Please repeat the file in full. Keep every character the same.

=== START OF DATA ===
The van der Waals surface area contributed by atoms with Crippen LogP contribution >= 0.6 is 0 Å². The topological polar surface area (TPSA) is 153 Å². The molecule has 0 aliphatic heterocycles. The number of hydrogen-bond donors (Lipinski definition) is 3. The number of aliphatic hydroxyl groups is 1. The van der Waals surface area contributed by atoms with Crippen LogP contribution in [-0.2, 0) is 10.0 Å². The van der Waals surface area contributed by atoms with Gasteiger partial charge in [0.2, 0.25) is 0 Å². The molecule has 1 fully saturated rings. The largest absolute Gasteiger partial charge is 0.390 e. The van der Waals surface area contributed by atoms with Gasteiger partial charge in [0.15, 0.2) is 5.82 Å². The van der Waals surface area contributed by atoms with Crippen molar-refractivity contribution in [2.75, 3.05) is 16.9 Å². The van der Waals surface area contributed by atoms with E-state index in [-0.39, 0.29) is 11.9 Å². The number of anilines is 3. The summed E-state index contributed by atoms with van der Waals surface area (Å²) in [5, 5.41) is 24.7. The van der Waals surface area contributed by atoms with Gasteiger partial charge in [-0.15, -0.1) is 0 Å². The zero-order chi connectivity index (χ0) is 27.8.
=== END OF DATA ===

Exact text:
The van der Waals surface area contributed by atoms with Crippen LogP contribution >= 0.6 is 0 Å². The topological polar surface area (TPSA) is 153 Å². The molecule has 0 aliphatic heterocycles. The number of hydrogen-bond donors (Lipinski definition) is 3. The number of aliphatic hydroxyl groups is 1. The van der Waals surface area contributed by atoms with Crippen LogP contribution in [-0.2, 0) is 10.0 Å². The van der Waals surface area contributed by atoms with Gasteiger partial charge in [0.2, 0.25) is 0 Å². The molecule has 1 fully saturated rings. The largest absolute Gasteiger partial charge is 0.390 e. The van der Waals surface area contributed by atoms with Gasteiger partial charge in [0.15, 0.2) is 5.82 Å². The van der Waals surface area contributed by atoms with Crippen molar-refractivity contribution in [2.75, 3.05) is 16.9 Å². The van der Waals surface area contributed by atoms with E-state index in [-0.39, 0.29) is 11.9 Å². The number of anilines is 3. The summed E-state index contributed by atoms with van der Waals surface area (Å²) in [5, 5.41) is 24.7. The van der Waals surface area contributed by atoms with Gasteiger partial charge in [-0.15, -0.1) is 0 Å². The zero-order chi connectivity index (χ0) is 27.8.